CFP: People & Things on the Move: Migration and Material Culture
We seek papers for a workshop to be held May 13-15, 2015 dedicated to exploring the relationship between migration and material culture in the modern world (the 18th century to the present), sponsored by the University of Chicago’s Neubauer Collegium for Culture and Society. We welcome paper proposals from both academics (including advanced graduate students) and practitioners—historians, anthropologists, archaeologists, public historians, librarians, archivists, and museum curators—who are working on the intersection between migration and material culture in any region of the world. We hope that selected papers will be published as a special issue or forum for the American Historical Review.
Both migration and material culture have profoundly shaped societies and cultures across the globe in the modern era. This workshop will define migration broadly, to include intra-state, international and intra-imperial migration, as well as "forced" and "voluntary” migrations. Our use of material culture is also inclusive, embracing the objects that furnish domestic interiors, architecture, tools, books, toys, clothing, modes of transportation, musical instruments, dance, and even food. The precise relationships between migration and material culture have varied dramatically across time, space, and political and social context. Our goal is to analyze and thereby be able to explain the diversity of these relationships and experiences.
Possible questions that papers might address include:
- What objects have migrants carried with them, and what can these objects tell us about processes and experiences of migration?
- How has migration been linked to cultural transfer in the realm of material culture?
- How have gender and generation been implicated in this dynamic?
- How has migration shaped the production as well as the consumption of particular objects?
- How has migration and return migration been linked to the transformation of material culture in sending countries?
- How has the circulation of material objects and consumer goods shaped imperial projects in the 19th and 20th centuries?
- How has material culture been linked to the imagination & consolidation of diasporic communities and minority cultures?
- What role has material culture played in the politics of migration, including ideas about “assimilation” and pluralism?
- What can material culture tell us about the emotional and social experiences of migration?
- How is material culture linked to individual or collective memory of migration?
- What is the role of material culture in forced migration or population transfers? What happens to the objects left behind in the aftermath of refugee movements?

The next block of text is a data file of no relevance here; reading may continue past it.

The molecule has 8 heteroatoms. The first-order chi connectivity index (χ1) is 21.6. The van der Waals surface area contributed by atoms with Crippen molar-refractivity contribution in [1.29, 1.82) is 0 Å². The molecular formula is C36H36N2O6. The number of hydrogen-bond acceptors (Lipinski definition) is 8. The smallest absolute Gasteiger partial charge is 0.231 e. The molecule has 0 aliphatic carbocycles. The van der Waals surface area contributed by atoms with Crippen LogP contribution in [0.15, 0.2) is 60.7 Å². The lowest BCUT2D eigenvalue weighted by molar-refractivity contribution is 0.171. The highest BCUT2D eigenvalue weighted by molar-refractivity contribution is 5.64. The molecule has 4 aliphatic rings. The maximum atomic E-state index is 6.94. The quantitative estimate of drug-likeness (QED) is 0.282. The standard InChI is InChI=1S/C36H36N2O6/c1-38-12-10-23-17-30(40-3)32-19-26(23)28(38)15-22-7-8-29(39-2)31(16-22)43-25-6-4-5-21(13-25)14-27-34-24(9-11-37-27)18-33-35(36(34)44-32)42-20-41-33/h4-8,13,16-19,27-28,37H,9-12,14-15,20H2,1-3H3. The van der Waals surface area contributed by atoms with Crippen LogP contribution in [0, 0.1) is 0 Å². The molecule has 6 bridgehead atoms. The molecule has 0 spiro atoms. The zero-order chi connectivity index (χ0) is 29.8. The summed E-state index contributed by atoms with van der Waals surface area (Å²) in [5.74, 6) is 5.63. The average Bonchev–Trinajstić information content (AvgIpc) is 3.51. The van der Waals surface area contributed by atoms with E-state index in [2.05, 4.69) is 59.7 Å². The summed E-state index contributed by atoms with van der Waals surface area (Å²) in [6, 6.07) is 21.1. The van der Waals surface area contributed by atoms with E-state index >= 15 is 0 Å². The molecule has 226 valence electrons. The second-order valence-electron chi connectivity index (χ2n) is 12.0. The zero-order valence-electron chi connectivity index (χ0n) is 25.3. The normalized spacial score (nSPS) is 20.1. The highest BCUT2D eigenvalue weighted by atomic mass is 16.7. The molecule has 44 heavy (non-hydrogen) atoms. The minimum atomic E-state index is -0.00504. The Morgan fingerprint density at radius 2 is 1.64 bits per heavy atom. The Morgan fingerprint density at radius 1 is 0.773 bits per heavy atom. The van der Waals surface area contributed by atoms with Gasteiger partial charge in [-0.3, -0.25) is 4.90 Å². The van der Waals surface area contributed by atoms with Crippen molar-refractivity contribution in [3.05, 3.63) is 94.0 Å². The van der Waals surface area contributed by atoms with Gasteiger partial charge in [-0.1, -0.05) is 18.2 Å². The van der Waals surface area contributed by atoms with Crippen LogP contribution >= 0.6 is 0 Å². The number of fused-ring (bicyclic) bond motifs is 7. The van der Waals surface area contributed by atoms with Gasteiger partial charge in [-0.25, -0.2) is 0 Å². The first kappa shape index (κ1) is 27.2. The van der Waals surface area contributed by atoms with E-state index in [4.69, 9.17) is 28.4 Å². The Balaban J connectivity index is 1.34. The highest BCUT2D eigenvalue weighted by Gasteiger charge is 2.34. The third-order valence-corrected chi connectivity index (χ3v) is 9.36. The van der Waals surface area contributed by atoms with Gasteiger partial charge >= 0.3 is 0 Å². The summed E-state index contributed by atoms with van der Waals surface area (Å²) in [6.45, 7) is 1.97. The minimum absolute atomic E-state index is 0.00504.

These are only some of the potential topics that the workshop may address.
The three-day workshop will be held at the University of Chicago and will include both open sessions and working-sessions limited to the participants. We will also be visiting one or more museum/gallery/installation in the Chicago area. We particularly encourage proposals that engage the public history/historical sites of the city.
Please note that we will require participants to:
- submit their full papers one month in advance of the conference
- provide written comments on a set of related papers the week before the workshop
- be present for the entire workshop
- We ask that you both refrain from submitting proposals for work already published or committed elsewhere and that you agree to publish in the AHR forum should your paper be selected and the forum accepted by the journal
Travel and lodging will be covered.
Leora Auslander is Professor of Modern European Social History at the University of Chicago, where she is also a member of the Center for Jewish Studies and the Center for the Study of Sexuality and Gender. She works on the Atlantic world, Jewish and European history with a focus on material culture, identity-construction, and politics. She is the author of Taste and Power: Furnishing Modern France (California, 1996) and Cultural Revolutions: Everyday Life and Politics in Britain, North America and France (Berg, 2008/California, 2009). She is currently working three books: Paradoxes of Citizenship, on home and nation-making in interwar Paris and Berlin, with a particular focus on Jews; another entitled Commemorating Death, Obscuring Life? The Conundrums of Memorialization; and, Race and Racism in the Atlantic World (with Tom Holt).
Tara Zahra is Professor of East European History at the University of Chicago. Her research focuses on the transnational history of modern Europe; migration; nationalism; humanitarianism, and the history of the family. She is the author of Kidnapped Souls: National Indifference and the Battle for Children in the Bohemian Lands, 1900-1948 (Cornell, 2008) and The Lost Children: Reconstructing Europe’s Families after World War II (Harvard, 2011). She is currently working on a history of emigration from East Central Europe to the “West” from 1889 to the present, tentatively entitled The Unsettled East: Emigration from Eastern Europe and the Making of the “Free World."